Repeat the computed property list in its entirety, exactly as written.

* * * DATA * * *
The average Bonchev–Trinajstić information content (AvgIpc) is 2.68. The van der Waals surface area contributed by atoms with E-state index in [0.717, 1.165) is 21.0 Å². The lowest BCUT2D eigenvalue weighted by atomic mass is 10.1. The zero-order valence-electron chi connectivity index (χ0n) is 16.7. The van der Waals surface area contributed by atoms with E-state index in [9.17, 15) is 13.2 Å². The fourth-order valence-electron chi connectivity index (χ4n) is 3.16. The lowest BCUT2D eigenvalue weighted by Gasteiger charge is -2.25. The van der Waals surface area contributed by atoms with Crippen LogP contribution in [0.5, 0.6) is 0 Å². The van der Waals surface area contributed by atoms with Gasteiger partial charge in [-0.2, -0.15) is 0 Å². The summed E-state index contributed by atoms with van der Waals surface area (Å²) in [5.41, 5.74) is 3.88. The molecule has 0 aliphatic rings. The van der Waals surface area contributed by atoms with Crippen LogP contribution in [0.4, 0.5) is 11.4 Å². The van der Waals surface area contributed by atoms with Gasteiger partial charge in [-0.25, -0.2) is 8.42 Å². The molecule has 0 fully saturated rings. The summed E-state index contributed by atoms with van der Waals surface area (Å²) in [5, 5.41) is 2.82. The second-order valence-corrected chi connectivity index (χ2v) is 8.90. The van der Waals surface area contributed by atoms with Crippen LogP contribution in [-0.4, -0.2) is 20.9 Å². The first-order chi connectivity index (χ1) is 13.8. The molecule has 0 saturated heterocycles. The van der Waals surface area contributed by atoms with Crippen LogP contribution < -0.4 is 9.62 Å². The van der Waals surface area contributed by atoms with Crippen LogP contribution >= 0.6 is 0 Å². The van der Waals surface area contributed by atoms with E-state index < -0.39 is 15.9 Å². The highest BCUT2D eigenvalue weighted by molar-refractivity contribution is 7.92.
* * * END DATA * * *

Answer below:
The average Bonchev–Trinajstić information content (AvgIpc) is 2.68. The van der Waals surface area contributed by atoms with E-state index in [0.717, 1.165) is 21.0 Å². The lowest BCUT2D eigenvalue weighted by atomic mass is 10.1. The zero-order valence-electron chi connectivity index (χ0n) is 16.7. The van der Waals surface area contributed by atoms with E-state index in [9.17, 15) is 13.2 Å². The fourth-order valence-electron chi connectivity index (χ4n) is 3.16. The lowest BCUT2D eigenvalue weighted by Gasteiger charge is -2.25. The van der Waals surface area contributed by atoms with Crippen LogP contribution in [0.5, 0.6) is 0 Å². The van der Waals surface area contributed by atoms with Gasteiger partial charge in [-0.2, -0.15) is 0 Å². The summed E-state index contributed by atoms with van der Waals surface area (Å²) in [5.41, 5.74) is 3.88. The molecule has 0 aliphatic rings. The van der Waals surface area contributed by atoms with Crippen LogP contribution in [0.4, 0.5) is 11.4 Å². The van der Waals surface area contributed by atoms with Gasteiger partial charge in [-0.25, -0.2) is 8.42 Å². The molecule has 0 fully saturated rings. The summed E-state index contributed by atoms with van der Waals surface area (Å²) in [5, 5.41) is 2.82. The second-order valence-corrected chi connectivity index (χ2v) is 8.90. The van der Waals surface area contributed by atoms with Crippen LogP contribution in [-0.4, -0.2) is 20.9 Å². The first-order chi connectivity index (χ1) is 13.8. The molecule has 0 saturated heterocycles. The van der Waals surface area contributed by atoms with Crippen LogP contribution < -0.4 is 9.62 Å². The van der Waals surface area contributed by atoms with Crippen LogP contribution >= 0.6 is 0 Å². The van der Waals surface area contributed by atoms with E-state index < -0.39 is 15.9 Å². The highest BCUT2D eigenvalue weighted by molar-refractivity contribution is 7.92.